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Make Failure Interesting
Say Yes Or Roll The Dice

The two concepts in the title and subtitle have been important parts of narrative-driven RPG design and GM play for a good while now.

"Make failure interesting" comes from Fate.

"Say yes or roll the dice" didn't originate with Apocalypse World and PBTA games, but is probably most notably associated with them.

I bring this up as a response to a recent Ideas topic where "mixed response to IC failures" is being discussed.

We at Sindome talk a lot about consequences. There seem to be a lot of players who perceive consequences to have discouraged taking risks. As a game-master, I personally always did my very best to dole out a consequence which opened doors rather than slamming them shut. For example - instead of removing a privilege as a consequence, imposing a responsibility gives more and better RP. For example - instead of firing someone for a misdeed, using the offense to manipulate them into additional compromise gives more and better RP. For example - Pushing someone caught having the brass to break rules into breaking them MORE gives more and better RP.

It's up to the player, at that point, to do what they will with these sorts of reactions. These examples provide way way more choices and opportunities than just lashing back with a wall of punishment. I think GMs get this, and I want to ask players and staff two things:

First, players, can you try to look for this? When a NPC gives you some kind of consequence for some kind of mis-step, can you put effort into seeing whether it really is just a cockblock or is something else going on? Too many times I've seen people give up on something when they really had a LOT more latitude to proceed, or continue, or escalate what they got caught doing in the first place. Or when they were really being given a brand new avenue of RP as the result of daring and being bold but getting caught. Or when they were really getting a slap on the wrist rather than a career and spirit breaking permanent record punishment. Can you try to look at things from this point of view and "Illegitimi non carborundum" so to speak? This seems to be something that some players "get", intuitively or have learned, and others seem to have no clue that there might be multiple layers to an interaction or multiple ways to interpret it or multiple legitimate, non-blocking ways to react to it.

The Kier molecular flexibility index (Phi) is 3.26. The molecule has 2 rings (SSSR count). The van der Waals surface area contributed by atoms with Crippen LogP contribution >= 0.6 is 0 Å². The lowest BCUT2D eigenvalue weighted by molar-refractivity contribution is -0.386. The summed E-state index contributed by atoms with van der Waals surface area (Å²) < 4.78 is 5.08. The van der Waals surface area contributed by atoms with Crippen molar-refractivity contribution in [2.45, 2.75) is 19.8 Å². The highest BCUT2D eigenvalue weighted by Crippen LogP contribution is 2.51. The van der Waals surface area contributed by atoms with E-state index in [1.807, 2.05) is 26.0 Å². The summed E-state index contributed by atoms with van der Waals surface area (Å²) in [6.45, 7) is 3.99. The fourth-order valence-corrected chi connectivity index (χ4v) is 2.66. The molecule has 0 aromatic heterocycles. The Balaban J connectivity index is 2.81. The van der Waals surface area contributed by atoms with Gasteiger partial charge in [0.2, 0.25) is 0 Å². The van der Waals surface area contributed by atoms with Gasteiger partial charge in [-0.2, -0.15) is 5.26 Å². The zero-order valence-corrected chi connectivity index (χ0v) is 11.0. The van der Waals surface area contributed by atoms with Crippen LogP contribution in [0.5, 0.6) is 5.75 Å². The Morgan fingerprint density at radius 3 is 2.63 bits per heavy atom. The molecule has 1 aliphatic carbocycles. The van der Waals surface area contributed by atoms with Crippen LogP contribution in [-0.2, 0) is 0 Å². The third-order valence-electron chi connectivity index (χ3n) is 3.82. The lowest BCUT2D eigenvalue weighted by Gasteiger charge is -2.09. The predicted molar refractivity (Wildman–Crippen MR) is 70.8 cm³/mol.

Second, can we use this topic to have a conversation about this? Obviously IC specifics can't be shared but: Players who have been given a leash-yank and taken a mile, and turned it into an IC boon of some kind - can we hear from you so that others can know this is real and not just "something everyone says but I never see?" GMs who have tried offering a player a lifeline or sideways direction from an ostensibly negative interaction, can you provide any advice to players who might need to be shown that you're not out to get them no matter how obligated your puppet is to appear to be not letting them get out unscathed? Can you consider trying to make it as obvious as you can without being harmful to theme or hammy with the RP when you're crafting ways for the PC to exploit or work around the NPC's obstacle?

Let's begin this conversation and while it's going on I'll do my best to relate one or more situations I GM'd where a PC was fucking up and getting caught, and I was crafting multiple outcomes for them and they took all the rope I extended, for better or for worse. These would be LONG-ago situations involving LONG-absent PCs and players, and could be illustrated generically rather than specifically if I do it right, within the @rules.

Reefer's guide to making failure interesting...

Step One) FUCK UP. The bigger the better. Preferably in such a fashion that puts you in direct opposition of someone.

Step Two) Ally yourself. Either by identifying your oppositions natural enemy/predator/scorned lover/rival/etc OR by pledging loyalty to the person you fucked up with - putting yourself in their service.

Step Three) Obtain Revenge, Demonstrate Valure or proceed back to Step One.

Good thread.
Its tough to pin this down, because the problem could be the GMs or the players or both.